Needless to say, you should always provide references from previous jobs. If there was a friction between you and the employer, the recruiter may ask you about it during the interview. No matter what, don’t lie or omit any information. References are a very good way for a company to establish whether or not you’re trustworthy enough for that position.
4 Additional considerations
Here are 4 additional considerations you have to keep in mind during the resume creation process:
1. Don’t make it too long
While having more information about you seems like a good idea, it isn’t always so. Bear in mind that for some positions, there will be hundreds and even thousands of candidates. You need to keep your CV short and sweet so that it’s more memorable. Focus on things that can help you while omitting those that won’t. With that being said, it is ideal if your resume is just one or two pages long.
2. Focus on keywords
Nowadays, companies use applicant tracking software (ATS) for sorting out resumes prior to interviews. After processing all resumes, these tools will create a list of the most desirable employees instantly eliminating lots of candidates. So, when writing your CV, make sure to add keywords that such software expects to find. These phrases have to be relevant to your profession. For example, if your applying for a position of bank teller ATS would expect to see phrases such as “bank teller”, “banking”, “finances” and so on. This tells the tool that you either had experience in the particular field or graduated a university that will give you the necessary knowledge to work in a bank.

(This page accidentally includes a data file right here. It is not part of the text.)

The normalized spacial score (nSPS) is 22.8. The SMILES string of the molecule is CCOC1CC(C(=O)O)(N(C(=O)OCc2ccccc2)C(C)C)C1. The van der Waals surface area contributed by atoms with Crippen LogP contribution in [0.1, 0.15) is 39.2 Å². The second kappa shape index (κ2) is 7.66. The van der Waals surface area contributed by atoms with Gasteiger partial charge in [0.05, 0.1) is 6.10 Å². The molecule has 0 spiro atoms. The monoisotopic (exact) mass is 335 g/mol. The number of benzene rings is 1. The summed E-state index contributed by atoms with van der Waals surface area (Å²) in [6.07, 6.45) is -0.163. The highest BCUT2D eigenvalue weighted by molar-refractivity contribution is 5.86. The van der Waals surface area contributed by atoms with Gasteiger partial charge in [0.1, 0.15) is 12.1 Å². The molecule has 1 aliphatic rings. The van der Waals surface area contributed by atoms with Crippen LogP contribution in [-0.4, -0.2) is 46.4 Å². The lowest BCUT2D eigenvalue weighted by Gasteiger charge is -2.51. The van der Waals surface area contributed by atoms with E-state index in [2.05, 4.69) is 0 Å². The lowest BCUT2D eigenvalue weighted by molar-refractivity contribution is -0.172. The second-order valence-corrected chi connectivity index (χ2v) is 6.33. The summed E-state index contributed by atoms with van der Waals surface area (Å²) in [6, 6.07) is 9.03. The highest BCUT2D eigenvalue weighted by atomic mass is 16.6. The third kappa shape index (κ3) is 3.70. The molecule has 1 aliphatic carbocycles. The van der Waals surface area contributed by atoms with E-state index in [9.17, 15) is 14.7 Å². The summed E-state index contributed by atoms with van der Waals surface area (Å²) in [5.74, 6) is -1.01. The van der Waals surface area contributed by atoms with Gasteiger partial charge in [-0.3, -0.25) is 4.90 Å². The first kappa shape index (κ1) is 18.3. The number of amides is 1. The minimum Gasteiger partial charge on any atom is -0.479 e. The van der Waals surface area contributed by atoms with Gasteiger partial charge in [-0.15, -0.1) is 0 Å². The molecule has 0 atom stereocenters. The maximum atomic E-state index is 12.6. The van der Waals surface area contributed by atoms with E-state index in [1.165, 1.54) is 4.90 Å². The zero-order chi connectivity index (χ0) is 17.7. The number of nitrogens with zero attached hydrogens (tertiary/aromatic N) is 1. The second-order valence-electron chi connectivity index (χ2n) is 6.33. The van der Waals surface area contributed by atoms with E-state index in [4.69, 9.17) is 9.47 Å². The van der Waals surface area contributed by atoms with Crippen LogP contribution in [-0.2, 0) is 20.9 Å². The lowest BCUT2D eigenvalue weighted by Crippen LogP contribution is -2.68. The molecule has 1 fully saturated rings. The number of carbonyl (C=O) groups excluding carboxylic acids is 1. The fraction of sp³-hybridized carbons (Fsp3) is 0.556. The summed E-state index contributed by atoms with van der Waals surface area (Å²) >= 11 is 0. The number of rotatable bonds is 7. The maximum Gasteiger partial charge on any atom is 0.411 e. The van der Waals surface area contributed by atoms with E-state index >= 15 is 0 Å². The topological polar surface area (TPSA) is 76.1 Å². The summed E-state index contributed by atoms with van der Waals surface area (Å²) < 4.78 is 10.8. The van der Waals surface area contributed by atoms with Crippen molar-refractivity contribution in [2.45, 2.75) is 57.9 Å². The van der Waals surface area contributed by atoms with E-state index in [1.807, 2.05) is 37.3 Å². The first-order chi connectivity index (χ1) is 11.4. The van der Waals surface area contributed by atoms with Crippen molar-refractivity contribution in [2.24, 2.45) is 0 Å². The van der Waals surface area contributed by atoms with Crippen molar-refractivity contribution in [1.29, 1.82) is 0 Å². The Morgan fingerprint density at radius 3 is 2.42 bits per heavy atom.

3. Be mindful of formatting
While it may be good to experiment from time to time, most companies prefer their resumes to be readable. This saves them a lot of time and more importantly, they won’t get irritated while reading yours. Make sure to present the information in a proper way, with a suitable font so that a recruiter can easily read it. The best way to test it out is by reading it yourself.
4. Avoid personal information
As previously mentioned, there are certain things that you should probably avoid. Age, marital and military status are definitely such. While an employer will try to learn as much as possible about you, there are certain things that may backfire. Try to be selective as to what you will show them and in what way.
A good resume is meant to get you from point A to point B.
It is the best way to make the first impression but at the same time, it needs to be relevant and honest. While you can justify omitting some information, there is no excuse for lying in your CV. This is especially true when you apply for jobs in big companies as they usually do a thorough check of all their candidates.
But, as long as you follow the professional tips and tricks in this article, you shouldn’t have any issues. Take your time, consult with your colleagues and friends and you will have no trouble getting this great new job that you were yearning for!